Why are milk containers and wine bottles not part of the scheme?

The scheme focuses on beverage containers that are usually consumed away from home and that are most commonly found as litter. Milk containers and wine bottles are mostly consumed in homes and placed in domestic recycling bins.

Can I start collecting empty containers now?

No. The 10 cent refund will only apply to containers acquired after the scheme commences.

Will I have to pay more for drinks which are eligible under the scheme? 

The cost of cans and bottles may increase to reflect the refund and scheme costs.

What happens to the containers redeemed at refund points?

Containers left at refund points will be sorted into material type (glass, aluminium, PET plastic or HDPE plastic etc.). The sorted containers will then be sent to a recycler for further processing and/or recycling or delivery to a final recycling destination.

Evidence that the beverage containers have been sent to a recycler will be provided by the refund point operators to the scheme coordinator.

How can I be sure that the containers are being recycled?

It is intended that the WA legislation will prohibit refunded beverage containers from being sent to landfill. The NSW and Queensland container deposit scheme legislation prohibits refunded containers from being sent to landfill.

Refund point operators will need to provide evidence to the scheme coordinator that refunded containers have been sent to recyclers. The scheme coordinator will audit the refund point operators. The scheme administrator will have the capacity to audit the scheme coordinator and undertake additional audits if required.

What else is the government doing to reduce litter?

The State Government is committed to reducing waste and litter across all waste streams. The CDS will complement the Litter Prevention Strategy for Western Australia 2015–20 and the waste strategy.

Should I continue recycling at home?

Yes. Recycling, whether through the scheme or at home, benefits the environment.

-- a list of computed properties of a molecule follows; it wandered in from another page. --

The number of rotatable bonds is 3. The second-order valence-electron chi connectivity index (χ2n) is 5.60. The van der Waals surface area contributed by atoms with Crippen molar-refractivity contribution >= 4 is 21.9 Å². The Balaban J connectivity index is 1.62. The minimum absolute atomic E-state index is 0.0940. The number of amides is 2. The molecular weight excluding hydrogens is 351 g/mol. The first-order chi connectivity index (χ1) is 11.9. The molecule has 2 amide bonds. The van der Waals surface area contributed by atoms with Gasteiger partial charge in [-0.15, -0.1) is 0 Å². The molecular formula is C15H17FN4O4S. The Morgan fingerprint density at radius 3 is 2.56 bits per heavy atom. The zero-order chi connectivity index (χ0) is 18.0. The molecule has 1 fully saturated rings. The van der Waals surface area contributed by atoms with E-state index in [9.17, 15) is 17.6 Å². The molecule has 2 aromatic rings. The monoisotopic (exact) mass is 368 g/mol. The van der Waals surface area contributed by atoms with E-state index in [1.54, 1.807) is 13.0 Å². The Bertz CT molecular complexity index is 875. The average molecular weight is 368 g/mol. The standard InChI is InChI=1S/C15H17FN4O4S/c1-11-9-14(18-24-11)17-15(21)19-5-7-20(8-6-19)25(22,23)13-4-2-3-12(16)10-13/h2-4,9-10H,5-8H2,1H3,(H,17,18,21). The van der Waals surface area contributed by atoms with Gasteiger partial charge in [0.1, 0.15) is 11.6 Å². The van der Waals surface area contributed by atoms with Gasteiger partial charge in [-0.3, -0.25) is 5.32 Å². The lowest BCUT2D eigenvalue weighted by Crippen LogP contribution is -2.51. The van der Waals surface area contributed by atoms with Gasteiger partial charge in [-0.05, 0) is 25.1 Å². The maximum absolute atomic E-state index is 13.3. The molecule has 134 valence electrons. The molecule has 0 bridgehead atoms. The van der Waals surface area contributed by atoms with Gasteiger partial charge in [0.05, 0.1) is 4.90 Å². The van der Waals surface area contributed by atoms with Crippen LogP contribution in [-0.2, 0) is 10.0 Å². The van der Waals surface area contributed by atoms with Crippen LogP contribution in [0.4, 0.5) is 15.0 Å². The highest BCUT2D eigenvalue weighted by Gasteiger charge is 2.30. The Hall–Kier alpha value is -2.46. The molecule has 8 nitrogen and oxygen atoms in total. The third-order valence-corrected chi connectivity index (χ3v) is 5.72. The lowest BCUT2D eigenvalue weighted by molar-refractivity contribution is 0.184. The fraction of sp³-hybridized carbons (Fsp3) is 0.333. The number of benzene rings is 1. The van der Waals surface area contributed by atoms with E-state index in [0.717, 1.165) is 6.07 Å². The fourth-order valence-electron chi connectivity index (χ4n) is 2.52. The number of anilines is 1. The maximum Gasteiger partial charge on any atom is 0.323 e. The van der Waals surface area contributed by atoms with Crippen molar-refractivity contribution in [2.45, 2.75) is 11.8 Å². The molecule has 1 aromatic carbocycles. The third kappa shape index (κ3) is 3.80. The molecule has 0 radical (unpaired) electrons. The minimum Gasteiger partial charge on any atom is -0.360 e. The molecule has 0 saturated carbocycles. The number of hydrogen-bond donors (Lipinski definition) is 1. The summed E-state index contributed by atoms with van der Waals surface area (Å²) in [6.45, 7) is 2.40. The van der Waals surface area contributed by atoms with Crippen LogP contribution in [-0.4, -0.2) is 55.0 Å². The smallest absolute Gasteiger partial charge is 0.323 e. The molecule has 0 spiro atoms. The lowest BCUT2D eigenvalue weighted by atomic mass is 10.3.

Reducing our waste and improving our recycling is important. The latest national waste data (2014/15) shows that Western Australians on average sent 1.4 tonnes of waste to landfill per capita, which is the third highest rate in the country.

Recycling has positive economic benefits—creating more jobs than sending waste to landfill. Every 10,000 tonnes of waste recycled creates 9.2 full-time jobs compared with 2.8 jobs when the same amount of waste is sent to landfill.

When will the scheme start and how can I get more information?

The McGowan Government is working through the details with government, industry and community stakeholders to develop the best possible container deposit scheme for Western Australia. The scheme is expected to start in June 2020.

Information on the webpage will be regularly updated, and you can sign up to our mailing list (please see Updates below). 

How many jobs will be created?

Recycling has positive economic benefits—creating more jobs than sending waste to landfill. Every 10,000 tonnes of waste recycled creates 9.2 full-time jobs compared with 2.8 jobs when the same amount of waste is sent to landfill.

Additional jobs will be created to operate the collection network. For example, South Australia estimates that approximately 1,000 people are employed through its collection network.

Contact us

Contact us about the WA container deposit scheme.

Phone: 6364 7222

Email: This email address is being protected from spambots. You need JavaScript enabled to view it.

 

Updates

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Request for Proposal for the Scheme Coordinator